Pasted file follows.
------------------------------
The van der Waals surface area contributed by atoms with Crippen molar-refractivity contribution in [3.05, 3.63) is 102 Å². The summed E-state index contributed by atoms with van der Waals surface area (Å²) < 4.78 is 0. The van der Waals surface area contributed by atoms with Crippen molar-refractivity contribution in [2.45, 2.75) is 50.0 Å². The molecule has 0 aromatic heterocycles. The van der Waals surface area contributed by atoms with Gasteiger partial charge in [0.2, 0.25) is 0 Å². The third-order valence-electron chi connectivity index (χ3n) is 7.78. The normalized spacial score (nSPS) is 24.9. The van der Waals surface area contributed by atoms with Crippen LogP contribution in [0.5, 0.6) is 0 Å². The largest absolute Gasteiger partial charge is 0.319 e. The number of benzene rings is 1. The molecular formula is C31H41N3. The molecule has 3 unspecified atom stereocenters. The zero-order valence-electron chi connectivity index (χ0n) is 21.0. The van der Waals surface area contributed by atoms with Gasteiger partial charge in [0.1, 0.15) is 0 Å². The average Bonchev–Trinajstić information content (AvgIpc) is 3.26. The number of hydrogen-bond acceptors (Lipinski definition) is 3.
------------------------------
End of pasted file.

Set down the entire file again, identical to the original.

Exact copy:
The van der Waals surface area contributed by atoms with Crippen molar-refractivity contribution in [3.05, 3.63) is 102 Å². The summed E-state index contributed by atoms with van der Waals surface area (Å²) < 4.78 is 0. The van der Waals surface area contributed by atoms with Crippen molar-refractivity contribution in [2.45, 2.75) is 50.0 Å². The molecule has 0 aromatic heterocycles. The van der Waals surface area contributed by atoms with Gasteiger partial charge in [0.2, 0.25) is 0 Å². The third-order valence-electron chi connectivity index (χ3n) is 7.78. The normalized spacial score (nSPS) is 24.9. The van der Waals surface area contributed by atoms with Crippen LogP contribution in [0.5, 0.6) is 0 Å². The largest absolute Gasteiger partial charge is 0.319 e. The number of benzene rings is 1. The molecular formula is C31H41N3. The molecule has 3 unspecified atom stereocenters. The zero-order valence-electron chi connectivity index (χ0n) is 21.0. The van der Waals surface area contributed by atoms with Gasteiger partial charge in [0.1, 0.15) is 0 Å². The average Bonchev–Trinajstić information content (AvgIpc) is 3.26. The number of hydrogen-bond acceptors (Lipinski definition) is 3.